yeah, I was just starting a line of thought about these gourmet-reconstruction projects: it's been done with Twinkies, Reese's, etc. Some of the fun comes from "look at this mass-produced product, what if we made it artisanally," and it's always ridiculously labor-intensive and it all seems like kind of a stunt. But then this just all hearkens back to the pre-industrialization work of confectionery, which was ridiculously labor-intensive- that was kind of the point - and it was able to achieve these really particular, sometimes ethereal effects of ingredient transformation that we can pretty much take for granted now, and have for a few cents what 400 years ago you'd have to be royalty to taste.
posted by Miko at 12:19 PM on May 3, 2018 [7 favorites]


There's no "whoops, we broke these wafers, so let's crush 'em up."

Are you telling me that "Oops! All Berries!" wasn't actually the product of an industrial accident?
posted by tobascodagama at 12:23 PM on May 3, 2018 [16 favorites]


Don't get me started on Crunch Berries not having any flavor anymore, because that's what the barest mention of Crunch Berries does to me.

Or "Crunches Berry."
posted by rhizome at 12:50 PM on May 3, 2018 [3 favorites]


I homemake KitKats all the time with my Kit Kat kit, cat, and knit hat.
posted by The_Vegetables at 12:55 PM on May 3, 2018 [1 favorite]


Kit Kats are the one product that make me break my personal Nestlé boycott.

Nestle is selling their entire chocolate business to Ferrero Rocher. You can sleep soundly unless you were already boycotting Nutella.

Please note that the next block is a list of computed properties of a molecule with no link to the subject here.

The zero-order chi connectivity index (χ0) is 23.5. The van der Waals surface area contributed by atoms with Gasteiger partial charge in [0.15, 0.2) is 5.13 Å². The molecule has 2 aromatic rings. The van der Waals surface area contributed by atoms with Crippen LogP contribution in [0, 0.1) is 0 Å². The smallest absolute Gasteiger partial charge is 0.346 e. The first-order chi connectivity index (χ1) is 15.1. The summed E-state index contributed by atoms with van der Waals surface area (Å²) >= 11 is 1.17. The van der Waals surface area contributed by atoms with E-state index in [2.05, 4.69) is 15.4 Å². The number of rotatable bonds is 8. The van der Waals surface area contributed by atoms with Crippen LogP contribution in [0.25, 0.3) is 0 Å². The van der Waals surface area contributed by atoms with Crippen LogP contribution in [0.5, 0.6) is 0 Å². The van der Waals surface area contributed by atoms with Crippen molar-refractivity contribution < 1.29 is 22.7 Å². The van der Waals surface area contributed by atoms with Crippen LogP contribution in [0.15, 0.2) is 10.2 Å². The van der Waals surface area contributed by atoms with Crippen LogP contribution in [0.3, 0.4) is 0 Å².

posted by nathan_teske at 1:00 PM on May 3, 2018 [1 favorite]


Are you telling me that "Oops! All Berries!" wasn't actually the product of an industrial accident?

"Oops! All Berries!" is the product of Cap'n Crunch (chaotic good) realizing that the capitalist pigs who are the majority shareholders in his company are hoarding crunchberries to drive up the value. In an act of defiance the Cap'n sabotaged his own factory to release crunchberries to the masses, staged as an accident so he cannot be removed from his position as the head of the company.
posted by Mrs. Pterodactyl at 1:02 PM on May 3, 2018 [16 favorites]


also i was picturing twix and not kitkat so a lot of the video was incomprehensible and confusing to me until i realized it was actually my mistake and not a case of collective delusion.
posted by poffin boffin at 1:04 PM on May 3, 2018 [1 favorite]


yeah, I was just starting a line of thought about these gourmet-reconstruction projects: it's been done with Twinkies, Reese's, etc. Some of the fun comes from "look at this mass-produced product, what if we made it artisanally," and it's always ridiculously labor-intensive and it all seems like kind of a stunt.